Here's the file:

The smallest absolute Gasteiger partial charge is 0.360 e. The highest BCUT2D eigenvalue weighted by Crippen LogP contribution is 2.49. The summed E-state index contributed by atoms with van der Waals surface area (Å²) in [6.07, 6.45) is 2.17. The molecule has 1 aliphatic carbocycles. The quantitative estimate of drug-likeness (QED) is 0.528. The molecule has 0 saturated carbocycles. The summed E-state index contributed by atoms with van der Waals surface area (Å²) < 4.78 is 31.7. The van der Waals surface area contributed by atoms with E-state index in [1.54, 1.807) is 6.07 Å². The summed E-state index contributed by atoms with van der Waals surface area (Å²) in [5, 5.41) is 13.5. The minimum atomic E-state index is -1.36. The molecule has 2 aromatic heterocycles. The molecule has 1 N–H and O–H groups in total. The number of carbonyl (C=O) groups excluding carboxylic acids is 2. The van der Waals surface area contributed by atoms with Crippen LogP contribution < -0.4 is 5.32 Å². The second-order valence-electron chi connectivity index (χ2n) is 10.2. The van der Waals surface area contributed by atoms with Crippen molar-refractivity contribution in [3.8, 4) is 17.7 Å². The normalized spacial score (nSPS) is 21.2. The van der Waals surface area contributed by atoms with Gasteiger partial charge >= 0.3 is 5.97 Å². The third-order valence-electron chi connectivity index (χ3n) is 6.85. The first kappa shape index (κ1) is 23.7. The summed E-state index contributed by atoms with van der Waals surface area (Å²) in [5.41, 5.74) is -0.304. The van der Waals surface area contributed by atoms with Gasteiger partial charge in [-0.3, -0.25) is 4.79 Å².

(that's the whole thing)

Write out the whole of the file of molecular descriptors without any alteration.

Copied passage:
The smallest absolute Gasteiger partial charge is 0.360 e. The highest BCUT2D eigenvalue weighted by Crippen LogP contribution is 2.49. The summed E-state index contributed by atoms with van der Waals surface area (Å²) in [6.07, 6.45) is 2.17. The molecule has 1 aliphatic carbocycles. The quantitative estimate of drug-likeness (QED) is 0.528. The molecule has 0 saturated carbocycles. The summed E-state index contributed by atoms with van der Waals surface area (Å²) < 4.78 is 31.7. The van der Waals surface area contributed by atoms with E-state index in [1.54, 1.807) is 6.07 Å². The summed E-state index contributed by atoms with van der Waals surface area (Å²) in [5, 5.41) is 13.5. The minimum atomic E-state index is -1.36. The molecule has 2 aromatic heterocycles. The molecule has 1 N–H and O–H groups in total. The number of carbonyl (C=O) groups excluding carboxylic acids is 2. The van der Waals surface area contributed by atoms with Crippen LogP contribution < -0.4 is 5.32 Å². The second-order valence-electron chi connectivity index (χ2n) is 10.2. The van der Waals surface area contributed by atoms with Crippen molar-refractivity contribution in [3.8, 4) is 17.7 Å². The normalized spacial score (nSPS) is 21.2. The van der Waals surface area contributed by atoms with Gasteiger partial charge >= 0.3 is 5.97 Å². The third-order valence-electron chi connectivity index (χ3n) is 6.85. The first kappa shape index (κ1) is 23.7. The summed E-state index contributed by atoms with van der Waals surface area (Å²) in [5.41, 5.74) is -0.304. The van der Waals surface area contributed by atoms with Gasteiger partial charge in [-0.3, -0.25) is 4.79 Å².